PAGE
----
Utilities Stress Need For Safety, While Environmentalists Fall In Favor Of Aesthetics

RIVER EDGE, N.J. (CBSNewYork) — The New Jersey Public Board of Utilities is holding meetings in Trenton between power companies and environmentalists because tree maintenance rules around power lines in the state will expire in less than a year.

The question is whether to modify policies to prevent the destruction of trees, or to keep them just the way they are, CBS 2’s Christine Sloan reported Tuesday.

You’ve seen them in your neighborhoods – trees trimmed oddly in a V-shape so that power lines can run through them. Others are just haphazardly chopped at the top.

“When the leaves are there you don’t see the problem. It is just in the winter when there are no leaves,” said River Edge resident Kathleen Howlin. “It doesn’t look so good, but they have to do what they have to do to get the power through.”

The Garden State has become a battle ground between some neighbors who would like to see the beauty of their tree-lined streets preserved and power companies that have to protect power lines in the wake of dramatic storms and hurricanes, like Sandy.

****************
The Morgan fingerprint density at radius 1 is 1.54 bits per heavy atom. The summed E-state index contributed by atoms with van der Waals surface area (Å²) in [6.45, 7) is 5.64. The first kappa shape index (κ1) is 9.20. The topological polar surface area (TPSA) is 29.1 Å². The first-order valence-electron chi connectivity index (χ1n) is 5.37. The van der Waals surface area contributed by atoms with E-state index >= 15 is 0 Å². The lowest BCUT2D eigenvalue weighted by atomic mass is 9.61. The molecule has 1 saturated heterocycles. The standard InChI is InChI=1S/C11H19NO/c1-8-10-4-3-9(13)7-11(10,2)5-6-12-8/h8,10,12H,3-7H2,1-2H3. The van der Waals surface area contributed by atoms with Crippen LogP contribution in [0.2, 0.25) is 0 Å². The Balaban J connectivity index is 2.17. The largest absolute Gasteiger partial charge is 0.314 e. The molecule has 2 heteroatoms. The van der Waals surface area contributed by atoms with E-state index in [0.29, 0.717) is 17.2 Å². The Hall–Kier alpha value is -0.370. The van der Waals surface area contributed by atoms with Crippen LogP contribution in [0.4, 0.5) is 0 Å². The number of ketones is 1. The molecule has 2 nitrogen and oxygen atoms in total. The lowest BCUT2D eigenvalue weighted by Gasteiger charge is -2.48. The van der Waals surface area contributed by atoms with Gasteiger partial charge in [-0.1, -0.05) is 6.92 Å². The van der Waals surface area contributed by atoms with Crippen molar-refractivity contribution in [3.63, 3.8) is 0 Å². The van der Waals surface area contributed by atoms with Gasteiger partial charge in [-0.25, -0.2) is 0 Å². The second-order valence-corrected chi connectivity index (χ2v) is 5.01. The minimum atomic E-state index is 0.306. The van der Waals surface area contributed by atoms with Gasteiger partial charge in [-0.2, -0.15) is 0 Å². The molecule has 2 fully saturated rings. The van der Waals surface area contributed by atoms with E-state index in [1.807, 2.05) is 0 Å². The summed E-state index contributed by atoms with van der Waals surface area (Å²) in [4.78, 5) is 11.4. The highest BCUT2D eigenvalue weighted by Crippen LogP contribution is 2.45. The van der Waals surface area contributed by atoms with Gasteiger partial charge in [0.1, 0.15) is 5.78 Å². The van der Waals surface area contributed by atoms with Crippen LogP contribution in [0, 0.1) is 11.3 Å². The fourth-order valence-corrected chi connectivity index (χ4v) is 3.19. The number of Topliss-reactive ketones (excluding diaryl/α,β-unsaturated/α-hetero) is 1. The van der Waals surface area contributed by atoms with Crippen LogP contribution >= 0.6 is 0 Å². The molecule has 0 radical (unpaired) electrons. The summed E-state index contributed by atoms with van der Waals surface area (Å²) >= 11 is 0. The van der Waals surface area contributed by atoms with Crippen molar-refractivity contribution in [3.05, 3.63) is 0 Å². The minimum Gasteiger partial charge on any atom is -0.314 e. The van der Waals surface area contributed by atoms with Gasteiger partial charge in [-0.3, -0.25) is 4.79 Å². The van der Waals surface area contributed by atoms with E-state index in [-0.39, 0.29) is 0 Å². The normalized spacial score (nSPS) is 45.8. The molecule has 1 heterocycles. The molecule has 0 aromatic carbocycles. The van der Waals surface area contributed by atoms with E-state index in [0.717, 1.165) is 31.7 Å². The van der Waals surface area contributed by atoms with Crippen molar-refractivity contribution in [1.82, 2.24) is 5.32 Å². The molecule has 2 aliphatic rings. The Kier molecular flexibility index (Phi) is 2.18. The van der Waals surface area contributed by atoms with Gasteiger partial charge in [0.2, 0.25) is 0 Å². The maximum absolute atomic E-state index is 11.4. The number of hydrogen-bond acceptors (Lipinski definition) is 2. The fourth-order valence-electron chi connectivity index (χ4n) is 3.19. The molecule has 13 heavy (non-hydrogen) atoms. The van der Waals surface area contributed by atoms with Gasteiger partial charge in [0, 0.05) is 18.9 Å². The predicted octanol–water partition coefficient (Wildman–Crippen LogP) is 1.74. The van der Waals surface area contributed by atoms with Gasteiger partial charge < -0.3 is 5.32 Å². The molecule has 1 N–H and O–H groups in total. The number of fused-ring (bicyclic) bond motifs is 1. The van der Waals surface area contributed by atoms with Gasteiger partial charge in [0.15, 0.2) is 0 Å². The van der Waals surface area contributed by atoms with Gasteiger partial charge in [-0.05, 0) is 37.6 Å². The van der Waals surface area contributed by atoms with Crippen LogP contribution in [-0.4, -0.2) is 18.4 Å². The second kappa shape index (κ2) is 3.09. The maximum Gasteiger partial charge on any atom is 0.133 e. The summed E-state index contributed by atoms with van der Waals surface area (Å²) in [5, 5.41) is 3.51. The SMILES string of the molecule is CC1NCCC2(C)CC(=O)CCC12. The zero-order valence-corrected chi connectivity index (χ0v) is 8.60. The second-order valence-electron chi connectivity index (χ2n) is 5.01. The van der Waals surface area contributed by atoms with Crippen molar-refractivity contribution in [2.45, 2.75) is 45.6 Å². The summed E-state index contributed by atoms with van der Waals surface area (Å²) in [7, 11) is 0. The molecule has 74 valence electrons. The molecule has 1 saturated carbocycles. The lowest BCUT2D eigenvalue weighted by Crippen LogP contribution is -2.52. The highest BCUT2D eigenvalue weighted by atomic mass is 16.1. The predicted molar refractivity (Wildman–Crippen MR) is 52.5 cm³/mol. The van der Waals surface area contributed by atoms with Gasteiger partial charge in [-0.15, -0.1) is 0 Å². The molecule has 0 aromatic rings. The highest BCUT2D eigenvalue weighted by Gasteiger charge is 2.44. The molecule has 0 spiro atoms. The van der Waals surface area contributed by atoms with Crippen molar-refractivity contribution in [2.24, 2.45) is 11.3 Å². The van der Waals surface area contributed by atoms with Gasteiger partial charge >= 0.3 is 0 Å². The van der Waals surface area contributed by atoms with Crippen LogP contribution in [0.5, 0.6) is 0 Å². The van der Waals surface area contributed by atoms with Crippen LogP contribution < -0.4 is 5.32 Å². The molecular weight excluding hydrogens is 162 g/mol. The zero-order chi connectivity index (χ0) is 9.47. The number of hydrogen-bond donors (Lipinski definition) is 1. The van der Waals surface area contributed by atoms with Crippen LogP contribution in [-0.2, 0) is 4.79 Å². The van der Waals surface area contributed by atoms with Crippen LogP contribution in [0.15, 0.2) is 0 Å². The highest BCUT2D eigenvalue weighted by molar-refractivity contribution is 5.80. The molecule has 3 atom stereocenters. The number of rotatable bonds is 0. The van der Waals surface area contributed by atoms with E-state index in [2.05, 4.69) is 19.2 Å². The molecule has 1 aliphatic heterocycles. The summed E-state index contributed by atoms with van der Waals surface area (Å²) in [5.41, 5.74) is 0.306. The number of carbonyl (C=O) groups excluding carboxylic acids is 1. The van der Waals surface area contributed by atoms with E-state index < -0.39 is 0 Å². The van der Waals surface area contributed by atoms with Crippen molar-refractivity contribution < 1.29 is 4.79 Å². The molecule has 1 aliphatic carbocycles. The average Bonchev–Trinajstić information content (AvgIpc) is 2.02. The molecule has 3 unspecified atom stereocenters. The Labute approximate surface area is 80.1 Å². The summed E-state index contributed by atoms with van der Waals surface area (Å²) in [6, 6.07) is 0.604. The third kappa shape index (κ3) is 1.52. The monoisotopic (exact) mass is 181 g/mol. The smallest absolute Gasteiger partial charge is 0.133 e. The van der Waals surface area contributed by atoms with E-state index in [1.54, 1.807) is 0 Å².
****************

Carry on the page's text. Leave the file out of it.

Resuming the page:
“These lines up here run power for miles, and so what they have to do is cut them and clear them away from the wires,” Bob Caffrey said.

Caffrey, who cuts trees for a living, said while some of these jobs may look ugly it has to be done.

“They have to cut 10 feet away from the wire,” he said. “It is a necessity to help with the power because during an ice storm the limbs are close to the wires. They bend over from the weight of the snow or ice and then they snap a line.”

A PSE&G spokesperson said the company has certified arborists on staff to make sure the health of trees is preserved, while at the same time keeping electric lines away from branches. But some trees end up looking a lot different.

“I think we have to have power, but I do think they can trim the trees a better way and prevent them as growing as part of the wires,” River Edge resident Eileen McElroy said.

“I love the trees. (Power lines) should be underground like most major cities and won’t disturb the beauty of the town,” resident Bert Stratford added.

Current state guidelines require inspection of trees annually and pruning at least once every four years. Companies decide how much to cut, but some environmentalists are going out on a limb, hoping to limit pruning.

State rules for maintaining trees around power lines will expire in less than a year. The New Jersey Public Board of Utilities will decide whether to keep the rules or change them.

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